Icon: Dried Bananas

MT
As Soviet children of the 1980s recall, up until the early '90s bananas existed in only two forms: green and dried. Green bananas elusively circulated in vegetable stores, and news of their sudden appearance was spread by word of mouth, quickly causing long lines to form. Happy banana customers gingerly wrapped their banana bunches in newspapers and placed them under the bed to expedite their transition from starchy potato-like form to something more edible. Children would poke their noses into the stash every day to check on the ripening progress.

Dried bananas were the more widely available treat, frequently sold in small packages with the yellow star from the flag of the Socialist Republic of Vietnam. Although they were called sushyoniye banany, they don't resemble the dehydrated banana chips in modern dried fruit mixtures. Together with imported flip-flops (which were nicknamed vietnamki), these brown, finger-sized treats epitomized Soviet-Vietnamese friendship and raised much curiosity about what fresh bananas may possibly look like. Sticky dried bananas were in high esteem among hikers for their calorie density (245Kcal per 100 grams).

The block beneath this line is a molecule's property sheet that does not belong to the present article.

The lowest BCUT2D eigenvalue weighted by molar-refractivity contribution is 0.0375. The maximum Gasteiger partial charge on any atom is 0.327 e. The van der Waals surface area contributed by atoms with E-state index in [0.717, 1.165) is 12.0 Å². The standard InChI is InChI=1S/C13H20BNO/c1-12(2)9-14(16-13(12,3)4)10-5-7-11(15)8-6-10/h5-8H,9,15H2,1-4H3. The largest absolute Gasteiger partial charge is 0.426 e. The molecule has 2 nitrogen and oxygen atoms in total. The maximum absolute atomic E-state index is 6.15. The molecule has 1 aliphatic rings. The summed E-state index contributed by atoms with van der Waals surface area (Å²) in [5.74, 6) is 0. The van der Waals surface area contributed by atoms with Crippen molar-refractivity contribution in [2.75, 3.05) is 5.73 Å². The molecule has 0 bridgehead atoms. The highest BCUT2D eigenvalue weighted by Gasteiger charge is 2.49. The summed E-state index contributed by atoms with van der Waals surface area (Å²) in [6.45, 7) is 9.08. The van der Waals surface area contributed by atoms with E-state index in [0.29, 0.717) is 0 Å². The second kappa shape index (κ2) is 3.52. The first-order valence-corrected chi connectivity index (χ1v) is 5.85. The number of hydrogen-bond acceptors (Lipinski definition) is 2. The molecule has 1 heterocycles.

Today, their modest packaging can occasionally be found in select vegetable kiosks, with various brands including Vietcong (pictured) available for 15 rubles a pack.